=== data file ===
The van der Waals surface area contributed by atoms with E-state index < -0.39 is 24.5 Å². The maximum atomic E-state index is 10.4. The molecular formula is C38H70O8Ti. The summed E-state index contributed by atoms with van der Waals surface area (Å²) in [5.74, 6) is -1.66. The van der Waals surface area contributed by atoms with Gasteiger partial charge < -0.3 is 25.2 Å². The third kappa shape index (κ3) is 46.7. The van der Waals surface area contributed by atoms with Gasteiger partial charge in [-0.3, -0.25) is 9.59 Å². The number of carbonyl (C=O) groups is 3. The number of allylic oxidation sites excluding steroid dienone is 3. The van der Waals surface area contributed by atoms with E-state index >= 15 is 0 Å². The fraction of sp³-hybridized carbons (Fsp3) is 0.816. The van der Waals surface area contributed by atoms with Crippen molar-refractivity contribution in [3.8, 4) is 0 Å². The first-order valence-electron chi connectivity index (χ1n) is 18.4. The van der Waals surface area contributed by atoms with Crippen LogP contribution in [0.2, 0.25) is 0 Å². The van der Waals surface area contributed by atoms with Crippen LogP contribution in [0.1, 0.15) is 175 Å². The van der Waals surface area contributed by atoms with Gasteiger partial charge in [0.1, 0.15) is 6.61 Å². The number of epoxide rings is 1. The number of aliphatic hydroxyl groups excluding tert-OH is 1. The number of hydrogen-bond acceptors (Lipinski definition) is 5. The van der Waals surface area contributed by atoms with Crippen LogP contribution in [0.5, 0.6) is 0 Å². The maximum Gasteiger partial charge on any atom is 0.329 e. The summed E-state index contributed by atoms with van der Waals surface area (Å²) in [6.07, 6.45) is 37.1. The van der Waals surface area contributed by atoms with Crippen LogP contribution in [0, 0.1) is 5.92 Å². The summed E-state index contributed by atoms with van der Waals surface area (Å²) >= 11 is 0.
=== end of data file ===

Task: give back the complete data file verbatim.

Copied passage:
The van der Waals surface area contributed by atoms with E-state index < -0.39 is 24.5 Å². The maximum atomic E-state index is 10.4. The molecular formula is C38H70O8Ti. The summed E-state index contributed by atoms with van der Waals surface area (Å²) in [5.74, 6) is -1.66. The van der Waals surface area contributed by atoms with Gasteiger partial charge < -0.3 is 25.2 Å². The third kappa shape index (κ3) is 46.7. The van der Waals surface area contributed by atoms with Gasteiger partial charge in [-0.3, -0.25) is 9.59 Å². The number of carbonyl (C=O) groups is 3. The number of allylic oxidation sites excluding steroid dienone is 3. The van der Waals surface area contributed by atoms with E-state index >= 15 is 0 Å². The fraction of sp³-hybridized carbons (Fsp3) is 0.816. The van der Waals surface area contributed by atoms with Crippen molar-refractivity contribution in [3.8, 4) is 0 Å². The first-order valence-electron chi connectivity index (χ1n) is 18.4. The van der Waals surface area contributed by atoms with Crippen LogP contribution in [0.2, 0.25) is 0 Å². The van der Waals surface area contributed by atoms with Crippen LogP contribution in [0.1, 0.15) is 175 Å². The van der Waals surface area contributed by atoms with Gasteiger partial charge in [0.1, 0.15) is 6.61 Å². The number of epoxide rings is 1. The number of aliphatic hydroxyl groups excluding tert-OH is 1. The number of hydrogen-bond acceptors (Lipinski definition) is 5. The van der Waals surface area contributed by atoms with Crippen LogP contribution in [0.5, 0.6) is 0 Å². The maximum Gasteiger partial charge on any atom is 0.329 e. The summed E-state index contributed by atoms with van der Waals surface area (Å²) in [6.07, 6.45) is 37.1. The van der Waals surface area contributed by atoms with Crippen LogP contribution in [0, 0.1) is 5.92 Å². The summed E-state index contributed by atoms with van der Waals surface area (Å²) >= 11 is 0.